Mikhail Shishkin, Maidenhair


For a lot of people, Russian literature died with Tolstoy and Chekhov, more than a century ago. In fact, pretty well all of the country’s best-known works—your Anna Kareninas, your Crime and Punishments, your Dead Soulses—were written during one ludicrously fertile 50-year period in the mid- to late-19th century. A few titles that were suppressed during the Soviet era have also made it out, but almost nothing since then.

This has been my understanding of the situation. But it was nice to hear it confirmed on a recent episode of the Three Percent podcast, which provides an invigorating look at issues in world literature (along with the occasional tirade about baseball). As a potential solution to the Russia dilemma, co-host and publisher Chad W. Post pointed to a book that has since been released by his Open Letter Press: Mikhail Shishkin’s sidewinding 500-page opus Maidenhair.

Post calls it “the best, the most literary book that we’ve ever published,” and endorses Shishkin as Russia’s best bet to win the Nobel Prize in Literature.

If you’re anything like me, your ears just perked up.

Of course, asking any single book to carry the burden of an entire nation is a rather tall order. So the first thing to understand is that Maidenhair doesn’t even take place in Russia. Instead, we hover somewhere along the eastern Swiss border, as a series of asylum-seekers try to beg, plead, and lie their way to sanctuary. Roughly one third of the novel is transcripts from such interviews. Another third is dedicated to the Swiss border official’s interpreter, who writes long, fanciful letters to his estranged child. And the final third is a series of diary entries written by a forgotten Russian singer, whom the interpreter has been assigned to write a biography of.

If that sounds messy, well, you don’t know the half of it. Maidenhair is the most gleefully cut-to-ribbons novel I’ve read since Roberto Bolaño’s The Savage Detectives. It also taps into a vein of storytelling so uncompromising, and so relentlessly pure, that I can’t tell whether I’ll re-read the book ten times, or never look at it again.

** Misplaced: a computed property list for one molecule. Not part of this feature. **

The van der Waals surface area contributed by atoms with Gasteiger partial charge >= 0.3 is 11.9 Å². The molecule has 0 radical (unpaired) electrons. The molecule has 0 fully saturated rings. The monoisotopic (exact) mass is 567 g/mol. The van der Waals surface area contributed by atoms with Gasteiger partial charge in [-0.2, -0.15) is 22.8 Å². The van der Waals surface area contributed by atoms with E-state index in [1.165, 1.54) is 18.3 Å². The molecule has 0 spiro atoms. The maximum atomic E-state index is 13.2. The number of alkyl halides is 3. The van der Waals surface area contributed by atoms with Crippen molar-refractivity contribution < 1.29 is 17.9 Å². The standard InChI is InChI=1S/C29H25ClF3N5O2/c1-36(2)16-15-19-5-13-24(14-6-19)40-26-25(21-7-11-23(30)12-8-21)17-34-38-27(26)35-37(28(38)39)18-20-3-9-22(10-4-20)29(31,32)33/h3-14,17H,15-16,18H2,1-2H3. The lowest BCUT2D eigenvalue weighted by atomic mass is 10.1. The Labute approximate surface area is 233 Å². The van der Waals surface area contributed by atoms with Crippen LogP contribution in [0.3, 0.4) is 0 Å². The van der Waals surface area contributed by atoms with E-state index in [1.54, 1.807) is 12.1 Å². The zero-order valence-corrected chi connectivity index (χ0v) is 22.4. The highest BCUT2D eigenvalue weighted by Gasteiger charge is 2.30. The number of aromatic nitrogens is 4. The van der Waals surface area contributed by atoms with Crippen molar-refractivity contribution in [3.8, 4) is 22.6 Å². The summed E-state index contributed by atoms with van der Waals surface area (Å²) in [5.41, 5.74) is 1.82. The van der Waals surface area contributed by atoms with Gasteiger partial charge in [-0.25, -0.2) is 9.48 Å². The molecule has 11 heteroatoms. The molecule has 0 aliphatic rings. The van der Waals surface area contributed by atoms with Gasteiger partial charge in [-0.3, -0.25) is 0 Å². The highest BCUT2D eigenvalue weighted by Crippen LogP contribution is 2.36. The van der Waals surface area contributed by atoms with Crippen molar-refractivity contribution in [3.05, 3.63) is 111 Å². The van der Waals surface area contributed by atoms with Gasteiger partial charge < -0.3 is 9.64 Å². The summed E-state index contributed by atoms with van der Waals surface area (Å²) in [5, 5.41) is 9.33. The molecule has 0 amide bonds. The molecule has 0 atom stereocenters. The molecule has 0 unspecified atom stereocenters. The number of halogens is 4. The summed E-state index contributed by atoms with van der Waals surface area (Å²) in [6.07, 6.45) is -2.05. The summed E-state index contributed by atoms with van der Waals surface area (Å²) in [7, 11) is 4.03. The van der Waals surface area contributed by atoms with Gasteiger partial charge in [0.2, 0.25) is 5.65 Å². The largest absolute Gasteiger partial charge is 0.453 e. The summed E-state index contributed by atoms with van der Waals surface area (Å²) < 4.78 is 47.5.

The novel’s plot is intelligible sentence by sentence, but defies any larger coherence. Both the letters and the transcripts keep cannonballing into the absurd, sometimes within a few words. One transcript opens with a bravura 16-page summary of a ridiculously convoluted story about why an asylum seeker has no identification with him—which concludes with him forgetting his briefcase on a train. Everything that precedes this one last lie is so blatantly unnecessary that I laughed out loud. Plus, the reader has already been told that the border official denies everyone entry anyway. For Shishkin, imagination is everything.

His characters will tell you the same thing. “We, you—what’s the difference,” one says to the border official. “After all, everyone’s been switched anyway. You aren’t you. I’m not me. We’re not us. You said yourself that we’re just mitts for stories to put on in winter to keep warm in the cold.”

Elsewhere, the interpreter writes, “What difference does it make who it happened to? It’s always a sure thing. The people here are irrelevant. It’s the stories that can be authentic or not.”

He concludes, “We are what we say.”

The novel’s three sections are only loosely threaded together, but inform one another all the same. There are recurring symbols and imagery, scenes of quiet heartbreak, and brilliant, newly coined curse words (for which equal praise must go to translator Marian Schwartz). Everything bleeds into everything else. It’s rarely less than compelling. The word maidenhair also refers to a genus of ferns, while in the novel God is referred to more than once as “green, green grass”; this one fact threw me into a lengthy—and unsuccessful—online mission to find a connection.

Shishkin himself used to work as an interpreter at the Swiss border, and still lives in Zurich part-time. Yet his presence is hard to find on the page. There’s so much I’d love to ask him about the novel, which won several big prizes in Russia when it was first published in 2005.

My first question: how did you do all this in only three years?

Translated from the Russian by Marian Schwartz. Open Letter, 507 pp, $17.95, paperback

(review originally appeared in the Edmonton Journal, November 2, 2012)